Below are some of the therapies now being tested for CML. Studies of these and other promising new treatments are available to patients through clinical trials. For patients whose disease has recurred or is resistant to standard treatments, or who are not candidates for stem cell transplantation, clinical trials provide additional treatment options.
Researchers are studying the most-effective ways to use the targeted therapies that are now available (imatinib, dasatinib, and nilotinib). This includes determining the best timing and dosage. We are also working to create and test additional therapies that will block variants of the mutated BCR/ABL gene.
Many leukemias, including CML, as well as some solid tumors are associated with chromosome translocations that create fusion genes — new genes that include pieces of two original chromosomes. These new genes contain instructions for new proteins, called fusion gene products. Researchers are using the amino acid sequences of these fusion proteins or mutated sequences to develop tumor-specific vaccines (called oncogene fusion point vaccines) for treating patients with cancer.
The first such vaccine for treating CML was developed by investigators at Memorial Sloan Kettering and has been used in clinical trials to treat patients. The vaccine consists of a piece of the protein made by the Philadelphia chromosome gene and uses a portion of the fusion gene, called the BCR/ABL fusion point, as its target. The goal of this therapeutic vaccine is to make the patient’s immune system recognize and destroy the leukemia cells.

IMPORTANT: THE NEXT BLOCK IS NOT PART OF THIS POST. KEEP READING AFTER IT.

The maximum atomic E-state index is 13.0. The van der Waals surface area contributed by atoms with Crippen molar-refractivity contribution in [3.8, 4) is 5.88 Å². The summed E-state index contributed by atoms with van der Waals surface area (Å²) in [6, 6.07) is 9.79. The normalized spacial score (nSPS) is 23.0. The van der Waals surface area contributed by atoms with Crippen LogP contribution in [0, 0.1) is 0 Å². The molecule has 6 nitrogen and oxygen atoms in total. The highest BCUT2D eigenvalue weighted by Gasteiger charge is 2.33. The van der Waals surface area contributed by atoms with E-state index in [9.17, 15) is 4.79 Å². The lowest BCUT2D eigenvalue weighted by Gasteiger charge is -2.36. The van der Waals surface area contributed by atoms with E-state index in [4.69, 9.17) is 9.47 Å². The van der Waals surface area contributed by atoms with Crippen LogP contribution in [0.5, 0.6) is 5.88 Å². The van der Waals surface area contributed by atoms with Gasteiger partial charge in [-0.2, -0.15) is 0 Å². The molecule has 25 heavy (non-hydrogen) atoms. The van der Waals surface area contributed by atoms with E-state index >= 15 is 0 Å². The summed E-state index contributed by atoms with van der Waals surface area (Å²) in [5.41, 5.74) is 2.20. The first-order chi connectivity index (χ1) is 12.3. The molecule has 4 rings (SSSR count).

Following a stem cell transplantation for CML, some patients experience a recurrence of the disease. A strategy developed here at Memorial Sloan Kettering and at other institutions — a reinfusion of a particular type of white blood cell called lymphocytes from the original stem cell donor — may boost these patients’ ability to fight the disease. The effectiveness of this approach is now under study.